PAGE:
There are various Pavitt letters in the Clavering Collection: a letter from Martha to Elizabeth, her sister: ‘I am very pleased to hear you are comfortable in your present situation and I sincerely hope you will continue to be so. persons are generally happy when they are usefully employed. I trust your present occupations will promote your future advantage. May you, dear, be in early life devote yourself to God, you are aware that this alone can render you truly happy, and fit you so much all the ranging circumstances of life. I must not tell you any news as you will hear from Mama all that has transpired since you have left us. I dare say you would like to peep at my old man and myself in our new abode as much as we should like to see poor old Billy do so. I hope you will one day have an opportunity of doing so. Mr Archer desires his love to you, but I think he will write you a lien or two if he can find time. Accept, dear, the love of your affectionate sister Martha. Clavering, bury, November 1841.

Another from Martha to Elizabeth: will you have the kindness to see that my little girl [Lydia Pavitt Archer’ wears the enclosed tomorrow or I should say the accompanying cape. Her Spencer must I am sure by very shabby. Francis happened to call so I thought it a good opportunity for sending it. I am in haste. Yours sincerely Martha Love to all.

Another letter from Clavering Nov 25th 1842: My dear Sister, Mamma is quite surprised that you have not written to us, to tell us how you got home, and how Sister Jane was after the ride. You will be pleased to hear that Mr Archer has a very nice plump little Daughter, I have been nursing it. Sister Sarah and Harriet have also been to see her, it was born on Tuesday morning, the day we had company to dinner. I have some bad news to send you. Mrs Laird was taken very ill last Thursday week , and she died on Wednesday last, about one o’clock in the morning. Mr and Mrs Burton came the day you left us they went to Beeches to dinner. Mr Burton returned home that night, and she said with us till Monday afternoon that she might hear her dear Mr Bromley preached the sermons at a Missionary meeting at Berden on Wednesday evening E Cooper went by herself there and came home in a Cart with the Misses Hawkes. I did not go, as it rained and was a dark night. Edward Cooper drunk tea with me, and EC said it was very unkind of me not to let him go – Papa has just had a Letter from Louise she is very comfortable. We shall be glad to know when you are coming home, and whether we are to send for you. Mind and write as soon as you can.’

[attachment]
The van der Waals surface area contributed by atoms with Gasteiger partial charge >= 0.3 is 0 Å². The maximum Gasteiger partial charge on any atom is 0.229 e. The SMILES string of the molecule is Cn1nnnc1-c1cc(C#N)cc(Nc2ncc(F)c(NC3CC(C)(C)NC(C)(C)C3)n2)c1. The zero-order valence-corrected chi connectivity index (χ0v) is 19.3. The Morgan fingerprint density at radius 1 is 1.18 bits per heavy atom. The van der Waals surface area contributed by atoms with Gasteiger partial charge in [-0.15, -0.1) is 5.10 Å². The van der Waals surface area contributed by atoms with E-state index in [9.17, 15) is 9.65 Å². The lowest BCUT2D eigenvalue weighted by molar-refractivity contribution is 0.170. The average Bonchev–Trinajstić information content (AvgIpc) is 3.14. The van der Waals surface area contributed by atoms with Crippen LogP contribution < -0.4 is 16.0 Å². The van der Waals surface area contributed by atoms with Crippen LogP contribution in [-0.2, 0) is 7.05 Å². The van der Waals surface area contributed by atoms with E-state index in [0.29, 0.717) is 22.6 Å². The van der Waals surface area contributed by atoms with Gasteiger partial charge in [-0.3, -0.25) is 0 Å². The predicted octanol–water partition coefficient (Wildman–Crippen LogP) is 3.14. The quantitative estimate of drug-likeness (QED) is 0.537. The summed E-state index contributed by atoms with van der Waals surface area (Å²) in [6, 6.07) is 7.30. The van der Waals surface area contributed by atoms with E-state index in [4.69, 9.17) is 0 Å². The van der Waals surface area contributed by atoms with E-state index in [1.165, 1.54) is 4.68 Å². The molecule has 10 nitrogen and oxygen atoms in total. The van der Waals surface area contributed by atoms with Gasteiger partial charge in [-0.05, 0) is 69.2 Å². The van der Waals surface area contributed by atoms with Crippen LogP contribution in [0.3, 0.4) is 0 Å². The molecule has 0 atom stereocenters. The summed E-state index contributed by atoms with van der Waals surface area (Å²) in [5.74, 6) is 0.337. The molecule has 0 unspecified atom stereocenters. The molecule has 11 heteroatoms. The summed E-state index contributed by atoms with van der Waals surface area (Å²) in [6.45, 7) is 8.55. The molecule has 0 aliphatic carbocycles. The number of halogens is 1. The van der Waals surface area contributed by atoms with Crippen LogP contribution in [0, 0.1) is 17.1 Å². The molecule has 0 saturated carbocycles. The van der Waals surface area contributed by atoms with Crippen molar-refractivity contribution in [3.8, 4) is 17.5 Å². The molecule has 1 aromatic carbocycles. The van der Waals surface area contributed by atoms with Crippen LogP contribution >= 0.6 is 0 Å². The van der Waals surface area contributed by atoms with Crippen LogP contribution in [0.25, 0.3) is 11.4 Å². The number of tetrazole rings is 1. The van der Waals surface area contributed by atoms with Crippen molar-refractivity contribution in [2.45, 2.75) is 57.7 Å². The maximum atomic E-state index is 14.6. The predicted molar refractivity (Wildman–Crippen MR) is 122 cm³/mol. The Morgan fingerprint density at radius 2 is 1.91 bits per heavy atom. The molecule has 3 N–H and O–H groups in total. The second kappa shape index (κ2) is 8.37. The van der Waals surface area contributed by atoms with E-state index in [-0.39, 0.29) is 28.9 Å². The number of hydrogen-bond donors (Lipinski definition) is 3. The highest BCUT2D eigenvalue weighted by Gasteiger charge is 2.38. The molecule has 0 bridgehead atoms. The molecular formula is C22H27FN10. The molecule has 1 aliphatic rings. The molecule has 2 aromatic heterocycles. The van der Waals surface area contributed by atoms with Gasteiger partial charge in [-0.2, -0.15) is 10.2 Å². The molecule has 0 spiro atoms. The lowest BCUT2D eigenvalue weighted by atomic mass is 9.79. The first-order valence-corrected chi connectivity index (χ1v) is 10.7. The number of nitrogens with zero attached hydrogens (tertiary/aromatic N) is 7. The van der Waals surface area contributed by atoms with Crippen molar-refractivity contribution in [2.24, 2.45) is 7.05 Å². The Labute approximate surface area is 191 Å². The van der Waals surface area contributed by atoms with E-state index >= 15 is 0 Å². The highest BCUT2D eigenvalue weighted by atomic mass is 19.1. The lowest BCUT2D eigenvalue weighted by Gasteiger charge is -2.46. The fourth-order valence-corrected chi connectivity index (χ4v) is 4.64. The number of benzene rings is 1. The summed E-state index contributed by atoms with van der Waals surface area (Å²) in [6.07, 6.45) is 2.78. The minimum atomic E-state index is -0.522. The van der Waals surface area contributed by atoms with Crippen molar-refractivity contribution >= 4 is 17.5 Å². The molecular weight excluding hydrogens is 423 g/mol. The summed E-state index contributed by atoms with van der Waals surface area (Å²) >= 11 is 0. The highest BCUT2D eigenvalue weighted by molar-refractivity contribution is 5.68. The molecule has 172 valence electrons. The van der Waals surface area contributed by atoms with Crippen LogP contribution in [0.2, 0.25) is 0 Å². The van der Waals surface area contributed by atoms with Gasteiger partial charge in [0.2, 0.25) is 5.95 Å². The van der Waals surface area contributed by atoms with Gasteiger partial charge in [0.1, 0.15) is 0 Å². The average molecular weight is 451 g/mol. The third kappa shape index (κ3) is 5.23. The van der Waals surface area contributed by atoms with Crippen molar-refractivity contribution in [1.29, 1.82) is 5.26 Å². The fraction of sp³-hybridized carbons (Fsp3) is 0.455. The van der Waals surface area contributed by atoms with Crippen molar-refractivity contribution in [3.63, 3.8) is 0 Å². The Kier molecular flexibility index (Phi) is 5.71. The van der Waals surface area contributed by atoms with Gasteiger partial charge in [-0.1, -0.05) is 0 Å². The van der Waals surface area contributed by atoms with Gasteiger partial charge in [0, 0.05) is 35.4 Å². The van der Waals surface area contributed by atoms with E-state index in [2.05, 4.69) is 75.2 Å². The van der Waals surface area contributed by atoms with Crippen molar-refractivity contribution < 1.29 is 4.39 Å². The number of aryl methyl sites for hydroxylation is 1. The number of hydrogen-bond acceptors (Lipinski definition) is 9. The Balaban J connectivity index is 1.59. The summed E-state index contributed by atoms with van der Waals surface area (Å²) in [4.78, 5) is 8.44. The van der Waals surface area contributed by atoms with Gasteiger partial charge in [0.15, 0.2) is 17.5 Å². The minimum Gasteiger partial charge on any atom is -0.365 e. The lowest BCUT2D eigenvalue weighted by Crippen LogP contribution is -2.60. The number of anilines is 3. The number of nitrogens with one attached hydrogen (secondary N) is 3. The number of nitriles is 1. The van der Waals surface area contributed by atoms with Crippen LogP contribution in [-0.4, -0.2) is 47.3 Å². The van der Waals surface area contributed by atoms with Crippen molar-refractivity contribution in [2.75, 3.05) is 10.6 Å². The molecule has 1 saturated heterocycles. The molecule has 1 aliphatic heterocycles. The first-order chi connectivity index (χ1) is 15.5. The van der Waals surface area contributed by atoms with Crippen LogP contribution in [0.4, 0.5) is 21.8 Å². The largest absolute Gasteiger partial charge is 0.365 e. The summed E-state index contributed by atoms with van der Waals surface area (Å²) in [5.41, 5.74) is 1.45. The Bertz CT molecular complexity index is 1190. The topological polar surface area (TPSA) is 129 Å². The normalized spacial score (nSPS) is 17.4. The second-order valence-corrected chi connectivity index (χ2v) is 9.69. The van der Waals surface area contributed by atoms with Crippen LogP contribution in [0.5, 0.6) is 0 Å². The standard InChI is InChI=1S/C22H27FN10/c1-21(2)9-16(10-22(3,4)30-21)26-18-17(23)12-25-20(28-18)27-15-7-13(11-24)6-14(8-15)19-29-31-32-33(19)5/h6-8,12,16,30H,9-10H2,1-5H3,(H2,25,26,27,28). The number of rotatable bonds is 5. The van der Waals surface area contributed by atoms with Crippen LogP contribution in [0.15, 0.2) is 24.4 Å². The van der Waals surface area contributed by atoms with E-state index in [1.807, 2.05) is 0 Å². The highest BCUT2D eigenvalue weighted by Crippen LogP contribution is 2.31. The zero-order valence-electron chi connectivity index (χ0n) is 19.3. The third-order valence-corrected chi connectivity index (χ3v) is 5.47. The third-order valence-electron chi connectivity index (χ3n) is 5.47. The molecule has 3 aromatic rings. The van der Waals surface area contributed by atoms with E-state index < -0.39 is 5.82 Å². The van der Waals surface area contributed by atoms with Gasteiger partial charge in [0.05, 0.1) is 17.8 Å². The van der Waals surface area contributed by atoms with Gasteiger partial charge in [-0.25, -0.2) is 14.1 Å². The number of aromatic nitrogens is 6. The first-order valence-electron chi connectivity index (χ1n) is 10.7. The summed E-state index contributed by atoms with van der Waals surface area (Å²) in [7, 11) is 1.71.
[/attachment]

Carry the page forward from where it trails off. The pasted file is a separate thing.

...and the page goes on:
Another letter written 1841 by Martha from Clavering Bury (=Bury Gate, now Old Post Office) to young stepsister Elizabeth Letter, and another probably from Hannah at Clavering 1842 to another sister reporting birth of Martha’s baby Lydia. Note from Martha to step sister Elizabeth with whom Lydia appears to be staying.

The letters were donated to the Clavering Collection by descendants of Martha, daughter of James Pavitt snr who emigrated to Canada c1843 with her husband James Archer of Newport and baby daughter Lydia Pavitt Archer. There is also a newspaper report of Lydia’s death in Canada 1922. Note the letters which were obviously treasured by Martha were all written before the Archers went to Canada and were found among Lydia’s possessions when she died 1922. 


Notes by the late Eileen Ludgate